Tuesday, October 2, 2007

religion and employment

I wonder what Christopher Hitchens would say about this. Or even Benedict XVI.
Those lucky enough to be living in countries with high employment might want to credit their governments for the economic prosperity they enjoy. But new research indicates the credit, at least in some cases, belongs elsewhere - with religion.

A new study shows that Protestant countries have higher employment rates than non-Protestant countries. And this is because of the Protestant work ethic, which makes subjects work hard, even on occasion where they do not want to.

Researchers at Bath university found that the UK, the US and Nordic countries such as Denmark, Sweden and Norway wereamong those with employment rates as much as six per cent higher than countries where other religions are practiced by the largest proportion of the population. (Times online)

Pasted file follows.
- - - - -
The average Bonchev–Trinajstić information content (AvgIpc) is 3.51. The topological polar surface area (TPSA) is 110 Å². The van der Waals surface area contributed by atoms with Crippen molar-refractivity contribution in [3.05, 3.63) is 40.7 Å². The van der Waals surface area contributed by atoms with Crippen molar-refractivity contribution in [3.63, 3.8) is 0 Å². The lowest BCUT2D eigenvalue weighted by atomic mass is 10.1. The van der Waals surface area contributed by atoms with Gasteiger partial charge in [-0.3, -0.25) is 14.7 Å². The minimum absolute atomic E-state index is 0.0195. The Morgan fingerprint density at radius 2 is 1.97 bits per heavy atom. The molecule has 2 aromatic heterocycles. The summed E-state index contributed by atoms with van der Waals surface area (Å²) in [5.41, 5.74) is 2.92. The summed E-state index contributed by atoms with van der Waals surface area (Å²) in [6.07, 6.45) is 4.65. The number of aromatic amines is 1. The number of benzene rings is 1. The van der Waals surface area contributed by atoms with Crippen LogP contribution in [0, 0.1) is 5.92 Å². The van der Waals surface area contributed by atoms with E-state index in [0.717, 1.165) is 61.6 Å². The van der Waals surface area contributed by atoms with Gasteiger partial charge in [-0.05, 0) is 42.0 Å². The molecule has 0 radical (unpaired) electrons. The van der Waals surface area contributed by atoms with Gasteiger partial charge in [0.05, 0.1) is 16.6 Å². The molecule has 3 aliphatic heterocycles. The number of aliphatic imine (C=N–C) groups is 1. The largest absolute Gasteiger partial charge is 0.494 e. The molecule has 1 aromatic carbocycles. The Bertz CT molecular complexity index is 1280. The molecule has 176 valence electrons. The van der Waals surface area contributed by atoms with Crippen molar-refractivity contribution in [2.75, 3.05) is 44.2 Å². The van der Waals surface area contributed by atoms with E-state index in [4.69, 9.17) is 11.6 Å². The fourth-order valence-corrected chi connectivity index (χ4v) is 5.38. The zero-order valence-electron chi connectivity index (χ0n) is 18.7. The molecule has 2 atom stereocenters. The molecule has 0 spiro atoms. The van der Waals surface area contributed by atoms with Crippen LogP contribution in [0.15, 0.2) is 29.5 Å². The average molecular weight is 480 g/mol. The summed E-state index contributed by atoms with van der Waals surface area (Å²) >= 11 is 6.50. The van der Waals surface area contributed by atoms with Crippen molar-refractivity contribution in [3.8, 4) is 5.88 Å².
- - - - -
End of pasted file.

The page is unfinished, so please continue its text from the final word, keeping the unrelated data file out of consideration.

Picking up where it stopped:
As Christians, we know that God expects us to work if we are able to do so. The apostle Paul specifically warned the Thessalonians about the dangers of idleness. He made clear his stance on work in the third chapter of his second letter to them.
Now we command you, brothers, in the name of our Lord Jesus Christ, that you keep away from any brother who is walking in idleness and not in accord with the tradition that you received from us. For you yourselves know how you ought to imitate us, because we were not idle when we were with you, nor did we eat anyone's bread without paying for it, but with toil and labor we worked night and day, that we might not be a burden to any of you. It was not because we do not have that right, but to give you in ourselves an example to imitate. For even when we were with you, we would give you this command: If anyone is not willing to work, let him not eat. For we hear that some among you walk in idleness, not busy at work, but busybodies. Now such persons we command and encourage in the Lord Jesus Christ to do their work quietly and to earn their own living.

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